German State Scraps Train Project
FRANKFURT, Germany (AP) _ German officials on Friday scrapped a euro3.3 billion ($3.8 billion) plan to build a high-speed levitating train link across the industrial Ruhr region, citing concerns over financing for the ambitious project.
The Transrapid train, developed by a joint-venture owned by steel maker ThyssenKrupp AG and engineering giant Siemens AG, made its commercial debut Dec. 31 in Shanghai, China. But cost concerns have long dogged two proposed projects in Germany, including the proposed 49-mile link between the western cities of Duesseldorf and Dortmund.
``Given the fact that the national government is only prepared to assume very limited financial risks of its own, and this state isn’t prepared to assume any, we have come to the conclusion that we must draw the line between what we would like to do and what is feasible,″ Peer Steinbrueck, the governor of North Rhine-Westphalia state, told reporters. He also cited concerns over the link’s profitability.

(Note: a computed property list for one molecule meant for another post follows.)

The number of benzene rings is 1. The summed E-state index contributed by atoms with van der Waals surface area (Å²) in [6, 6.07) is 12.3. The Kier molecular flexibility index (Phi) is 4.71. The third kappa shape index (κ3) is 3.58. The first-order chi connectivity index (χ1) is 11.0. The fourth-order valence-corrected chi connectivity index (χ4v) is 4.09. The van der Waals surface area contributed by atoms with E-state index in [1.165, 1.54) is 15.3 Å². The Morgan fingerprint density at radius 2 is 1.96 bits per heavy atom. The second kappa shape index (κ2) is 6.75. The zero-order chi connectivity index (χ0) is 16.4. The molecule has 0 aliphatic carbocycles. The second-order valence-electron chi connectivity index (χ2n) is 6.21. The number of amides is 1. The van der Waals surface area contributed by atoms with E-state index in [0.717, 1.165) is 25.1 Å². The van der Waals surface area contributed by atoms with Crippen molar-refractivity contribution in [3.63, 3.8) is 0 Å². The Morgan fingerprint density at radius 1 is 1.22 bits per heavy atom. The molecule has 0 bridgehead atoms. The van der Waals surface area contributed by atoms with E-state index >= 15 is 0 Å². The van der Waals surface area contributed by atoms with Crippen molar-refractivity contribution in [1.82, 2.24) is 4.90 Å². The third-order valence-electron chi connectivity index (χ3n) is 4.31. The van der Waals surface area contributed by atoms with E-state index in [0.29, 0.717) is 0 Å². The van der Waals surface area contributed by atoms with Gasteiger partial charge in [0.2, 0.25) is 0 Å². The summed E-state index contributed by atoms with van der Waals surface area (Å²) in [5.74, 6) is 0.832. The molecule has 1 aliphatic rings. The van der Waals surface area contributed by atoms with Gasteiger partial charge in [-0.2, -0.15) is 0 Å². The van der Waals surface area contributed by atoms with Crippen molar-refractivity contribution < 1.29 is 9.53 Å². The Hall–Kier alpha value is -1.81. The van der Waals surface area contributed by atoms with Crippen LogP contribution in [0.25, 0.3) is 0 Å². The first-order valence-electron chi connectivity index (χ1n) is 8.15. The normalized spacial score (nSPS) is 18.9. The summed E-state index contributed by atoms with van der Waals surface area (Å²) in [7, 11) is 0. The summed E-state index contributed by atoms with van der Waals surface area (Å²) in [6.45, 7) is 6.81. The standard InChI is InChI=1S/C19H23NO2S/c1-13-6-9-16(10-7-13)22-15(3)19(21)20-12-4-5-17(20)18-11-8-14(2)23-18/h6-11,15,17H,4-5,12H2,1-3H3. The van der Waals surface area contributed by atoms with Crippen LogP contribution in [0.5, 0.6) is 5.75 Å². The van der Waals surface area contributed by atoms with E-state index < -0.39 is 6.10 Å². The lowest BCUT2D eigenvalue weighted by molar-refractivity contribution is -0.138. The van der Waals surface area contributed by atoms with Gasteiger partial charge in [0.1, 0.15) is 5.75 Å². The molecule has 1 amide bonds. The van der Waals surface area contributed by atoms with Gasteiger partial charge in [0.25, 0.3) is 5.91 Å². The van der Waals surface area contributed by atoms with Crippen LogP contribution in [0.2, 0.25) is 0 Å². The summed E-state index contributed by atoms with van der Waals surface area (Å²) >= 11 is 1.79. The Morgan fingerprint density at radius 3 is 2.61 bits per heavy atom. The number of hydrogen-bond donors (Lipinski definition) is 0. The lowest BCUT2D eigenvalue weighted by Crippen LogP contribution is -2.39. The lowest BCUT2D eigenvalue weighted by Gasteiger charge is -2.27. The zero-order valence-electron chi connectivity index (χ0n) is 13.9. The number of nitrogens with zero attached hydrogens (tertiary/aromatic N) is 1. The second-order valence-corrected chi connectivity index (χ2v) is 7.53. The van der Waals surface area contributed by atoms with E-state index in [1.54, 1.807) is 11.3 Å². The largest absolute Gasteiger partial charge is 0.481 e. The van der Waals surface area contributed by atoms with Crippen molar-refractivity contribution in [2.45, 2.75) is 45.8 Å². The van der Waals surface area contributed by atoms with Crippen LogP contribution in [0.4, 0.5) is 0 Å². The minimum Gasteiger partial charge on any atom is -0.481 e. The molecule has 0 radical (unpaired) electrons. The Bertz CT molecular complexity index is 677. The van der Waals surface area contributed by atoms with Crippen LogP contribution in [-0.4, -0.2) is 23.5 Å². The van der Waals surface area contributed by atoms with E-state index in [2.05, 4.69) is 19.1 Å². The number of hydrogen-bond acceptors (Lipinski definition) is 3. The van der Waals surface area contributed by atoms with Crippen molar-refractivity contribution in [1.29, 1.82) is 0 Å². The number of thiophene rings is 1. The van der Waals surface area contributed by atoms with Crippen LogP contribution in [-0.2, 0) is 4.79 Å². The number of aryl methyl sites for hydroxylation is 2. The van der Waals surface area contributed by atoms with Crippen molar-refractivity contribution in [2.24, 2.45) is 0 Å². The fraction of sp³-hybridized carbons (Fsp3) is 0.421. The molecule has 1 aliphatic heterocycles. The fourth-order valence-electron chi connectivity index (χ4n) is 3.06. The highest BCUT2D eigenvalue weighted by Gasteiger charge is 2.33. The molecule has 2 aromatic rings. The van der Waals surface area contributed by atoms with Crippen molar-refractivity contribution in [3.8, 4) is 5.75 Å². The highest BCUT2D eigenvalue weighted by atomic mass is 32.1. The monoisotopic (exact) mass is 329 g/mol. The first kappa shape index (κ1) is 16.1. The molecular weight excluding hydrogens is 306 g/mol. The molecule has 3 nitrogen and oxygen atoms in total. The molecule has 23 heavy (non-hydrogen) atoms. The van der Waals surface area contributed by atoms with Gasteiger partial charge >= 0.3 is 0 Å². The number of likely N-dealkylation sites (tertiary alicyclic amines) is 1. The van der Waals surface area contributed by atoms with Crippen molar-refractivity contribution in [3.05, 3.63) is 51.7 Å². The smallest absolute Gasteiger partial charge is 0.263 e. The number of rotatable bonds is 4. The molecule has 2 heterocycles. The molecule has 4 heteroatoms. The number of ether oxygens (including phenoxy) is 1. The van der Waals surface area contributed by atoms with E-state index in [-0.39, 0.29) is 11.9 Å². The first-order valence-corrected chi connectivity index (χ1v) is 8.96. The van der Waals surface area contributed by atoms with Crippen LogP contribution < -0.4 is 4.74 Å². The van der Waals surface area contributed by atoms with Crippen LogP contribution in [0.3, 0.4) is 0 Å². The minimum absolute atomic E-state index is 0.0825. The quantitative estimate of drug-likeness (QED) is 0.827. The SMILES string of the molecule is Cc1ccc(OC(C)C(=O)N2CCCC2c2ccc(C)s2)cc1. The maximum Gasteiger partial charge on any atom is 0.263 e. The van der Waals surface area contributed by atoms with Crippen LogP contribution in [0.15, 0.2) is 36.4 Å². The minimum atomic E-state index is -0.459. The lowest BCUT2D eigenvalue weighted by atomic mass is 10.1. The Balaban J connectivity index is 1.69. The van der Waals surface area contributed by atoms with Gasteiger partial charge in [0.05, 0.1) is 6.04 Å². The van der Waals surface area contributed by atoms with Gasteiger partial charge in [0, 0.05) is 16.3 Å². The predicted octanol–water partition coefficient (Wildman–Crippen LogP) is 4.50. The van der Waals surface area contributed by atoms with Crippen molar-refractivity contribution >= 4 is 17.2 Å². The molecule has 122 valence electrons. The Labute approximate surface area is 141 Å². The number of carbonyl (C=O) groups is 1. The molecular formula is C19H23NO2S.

A similar project _ a 23-mile link between downtown Munich and the southern city’s airport _ is still being pursued.
The two projects in Germany, dubbed Metrorapid, were slated to receive considerable federal funding _ euro1.75 billion ($1.99 billion) for North Rhine-Westphalia and euro550 million ($628 million) for Munich _ but both have grumbled it wasn’t enough.
Bavarian officials were quick Friday to urge the government to increase the federal funds promised to the Munich project now that the bigger plan has been scrapped.
Chancellor Gerhard Schroeder, who has championed the technology, said he accepted the state’s decision.